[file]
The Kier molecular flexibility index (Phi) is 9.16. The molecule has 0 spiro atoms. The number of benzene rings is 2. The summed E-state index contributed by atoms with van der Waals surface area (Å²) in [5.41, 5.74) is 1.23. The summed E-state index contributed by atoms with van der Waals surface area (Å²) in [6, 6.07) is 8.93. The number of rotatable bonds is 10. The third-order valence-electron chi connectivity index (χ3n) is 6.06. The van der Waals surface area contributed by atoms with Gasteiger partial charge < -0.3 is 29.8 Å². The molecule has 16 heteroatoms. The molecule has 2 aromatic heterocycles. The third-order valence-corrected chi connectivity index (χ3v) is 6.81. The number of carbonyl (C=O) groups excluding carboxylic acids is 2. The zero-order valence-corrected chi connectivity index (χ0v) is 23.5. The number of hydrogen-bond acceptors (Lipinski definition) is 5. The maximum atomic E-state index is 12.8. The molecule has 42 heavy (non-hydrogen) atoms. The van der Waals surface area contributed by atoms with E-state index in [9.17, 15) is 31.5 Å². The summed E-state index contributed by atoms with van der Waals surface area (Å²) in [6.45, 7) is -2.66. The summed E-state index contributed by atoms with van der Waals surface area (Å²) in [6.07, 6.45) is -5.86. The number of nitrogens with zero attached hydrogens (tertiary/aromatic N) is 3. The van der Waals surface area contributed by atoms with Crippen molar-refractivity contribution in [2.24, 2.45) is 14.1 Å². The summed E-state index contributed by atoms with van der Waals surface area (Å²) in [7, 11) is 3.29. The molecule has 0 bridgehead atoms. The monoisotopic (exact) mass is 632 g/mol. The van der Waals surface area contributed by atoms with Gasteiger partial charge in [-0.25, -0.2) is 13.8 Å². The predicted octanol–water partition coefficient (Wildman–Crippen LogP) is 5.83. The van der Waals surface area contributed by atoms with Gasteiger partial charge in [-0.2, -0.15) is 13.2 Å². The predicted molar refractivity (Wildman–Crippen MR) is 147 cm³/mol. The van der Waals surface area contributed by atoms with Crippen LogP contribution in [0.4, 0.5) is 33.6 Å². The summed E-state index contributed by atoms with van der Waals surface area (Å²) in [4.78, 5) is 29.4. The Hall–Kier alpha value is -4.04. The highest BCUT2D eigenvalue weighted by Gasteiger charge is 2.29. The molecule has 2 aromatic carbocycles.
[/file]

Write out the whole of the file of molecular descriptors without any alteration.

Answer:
The Kier molecular flexibility index (Phi) is 9.16. The molecule has 0 spiro atoms. The number of benzene rings is 2. The summed E-state index contributed by atoms with van der Waals surface area (Å²) in [5.41, 5.74) is 1.23. The summed E-state index contributed by atoms with van der Waals surface area (Å²) in [6, 6.07) is 8.93. The number of rotatable bonds is 10. The third-order valence-electron chi connectivity index (χ3n) is 6.06. The van der Waals surface area contributed by atoms with Gasteiger partial charge < -0.3 is 29.8 Å². The molecule has 16 heteroatoms. The molecule has 2 aromatic heterocycles. The third-order valence-corrected chi connectivity index (χ3v) is 6.81. The number of carbonyl (C=O) groups excluding carboxylic acids is 2. The zero-order valence-corrected chi connectivity index (χ0v) is 23.5. The number of hydrogen-bond acceptors (Lipinski definition) is 5. The maximum atomic E-state index is 12.8. The molecule has 42 heavy (non-hydrogen) atoms. The van der Waals surface area contributed by atoms with E-state index in [9.17, 15) is 31.5 Å². The summed E-state index contributed by atoms with van der Waals surface area (Å²) in [6.45, 7) is -2.66. The summed E-state index contributed by atoms with van der Waals surface area (Å²) in [6.07, 6.45) is -5.86. The number of nitrogens with zero attached hydrogens (tertiary/aromatic N) is 3. The van der Waals surface area contributed by atoms with Crippen molar-refractivity contribution in [2.24, 2.45) is 14.1 Å². The summed E-state index contributed by atoms with van der Waals surface area (Å²) in [7, 11) is 3.29. The molecule has 0 bridgehead atoms. The monoisotopic (exact) mass is 632 g/mol. The van der Waals surface area contributed by atoms with Gasteiger partial charge in [-0.25, -0.2) is 13.8 Å². The predicted octanol–water partition coefficient (Wildman–Crippen LogP) is 5.83. The van der Waals surface area contributed by atoms with Gasteiger partial charge in [-0.2, -0.15) is 13.2 Å². The predicted molar refractivity (Wildman–Crippen MR) is 147 cm³/mol. The van der Waals surface area contributed by atoms with Crippen LogP contribution in [0.4, 0.5) is 33.6 Å². The summed E-state index contributed by atoms with van der Waals surface area (Å²) in [4.78, 5) is 29.4. The Hall–Kier alpha value is -4.04. The highest BCUT2D eigenvalue weighted by Gasteiger charge is 2.29. The molecule has 2 aromatic carbocycles.